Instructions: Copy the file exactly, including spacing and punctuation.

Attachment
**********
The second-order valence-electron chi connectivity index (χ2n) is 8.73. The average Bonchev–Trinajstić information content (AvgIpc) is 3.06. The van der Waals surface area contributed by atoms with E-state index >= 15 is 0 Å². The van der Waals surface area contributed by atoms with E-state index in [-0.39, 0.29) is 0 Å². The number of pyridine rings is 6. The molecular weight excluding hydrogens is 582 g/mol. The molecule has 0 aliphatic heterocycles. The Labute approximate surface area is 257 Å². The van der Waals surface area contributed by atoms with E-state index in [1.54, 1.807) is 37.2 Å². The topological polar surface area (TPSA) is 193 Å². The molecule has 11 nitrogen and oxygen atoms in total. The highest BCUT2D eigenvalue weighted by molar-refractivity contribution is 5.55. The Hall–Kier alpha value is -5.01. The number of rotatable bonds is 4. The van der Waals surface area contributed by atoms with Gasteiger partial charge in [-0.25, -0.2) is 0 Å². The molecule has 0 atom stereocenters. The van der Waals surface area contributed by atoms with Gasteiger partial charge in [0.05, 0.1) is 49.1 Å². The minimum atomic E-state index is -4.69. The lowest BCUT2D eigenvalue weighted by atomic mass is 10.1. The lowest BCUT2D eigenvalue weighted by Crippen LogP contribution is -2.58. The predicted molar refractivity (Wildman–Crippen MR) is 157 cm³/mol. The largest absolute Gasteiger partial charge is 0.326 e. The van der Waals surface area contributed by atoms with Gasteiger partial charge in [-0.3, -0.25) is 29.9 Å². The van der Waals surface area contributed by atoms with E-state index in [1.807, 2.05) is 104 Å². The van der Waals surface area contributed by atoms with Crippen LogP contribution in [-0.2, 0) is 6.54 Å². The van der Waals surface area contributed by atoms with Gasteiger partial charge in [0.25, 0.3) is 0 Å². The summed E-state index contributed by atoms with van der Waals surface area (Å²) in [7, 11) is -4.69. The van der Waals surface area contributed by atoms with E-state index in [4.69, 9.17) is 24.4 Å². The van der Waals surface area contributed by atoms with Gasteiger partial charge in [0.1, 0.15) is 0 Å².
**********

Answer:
The second-order valence-electron chi connectivity index (χ2n) is 8.73. The average Bonchev–Trinajstić information content (AvgIpc) is 3.06. The van der Waals surface area contributed by atoms with E-state index >= 15 is 0 Å². The van der Waals surface area contributed by atoms with E-state index in [-0.39, 0.29) is 0 Å². The number of pyridine rings is 6. The molecular weight excluding hydrogens is 582 g/mol. The molecule has 0 aliphatic heterocycles. The Labute approximate surface area is 257 Å². The van der Waals surface area contributed by atoms with E-state index in [1.54, 1.807) is 37.2 Å². The topological polar surface area (TPSA) is 193 Å². The molecule has 11 nitrogen and oxygen atoms in total. The highest BCUT2D eigenvalue weighted by molar-refractivity contribution is 5.55. The Hall–Kier alpha value is -5.01. The number of rotatable bonds is 4. The van der Waals surface area contributed by atoms with Gasteiger partial charge in [-0.25, -0.2) is 0 Å². The molecule has 0 atom stereocenters. The van der Waals surface area contributed by atoms with Gasteiger partial charge in [0.05, 0.1) is 49.1 Å². The minimum atomic E-state index is -4.69. The lowest BCUT2D eigenvalue weighted by atomic mass is 10.1. The lowest BCUT2D eigenvalue weighted by Crippen LogP contribution is -2.58. The predicted molar refractivity (Wildman–Crippen MR) is 157 cm³/mol. The largest absolute Gasteiger partial charge is 0.326 e. The van der Waals surface area contributed by atoms with Gasteiger partial charge in [-0.3, -0.25) is 29.9 Å². The van der Waals surface area contributed by atoms with E-state index in [1.807, 2.05) is 104 Å². The van der Waals surface area contributed by atoms with Crippen LogP contribution in [-0.2, 0) is 6.54 Å². The van der Waals surface area contributed by atoms with Gasteiger partial charge in [0.25, 0.3) is 0 Å². The summed E-state index contributed by atoms with van der Waals surface area (Å²) in [7, 11) is -4.69. The van der Waals surface area contributed by atoms with E-state index in [4.69, 9.17) is 24.4 Å². The van der Waals surface area contributed by atoms with Gasteiger partial charge in [0.1, 0.15) is 0 Å².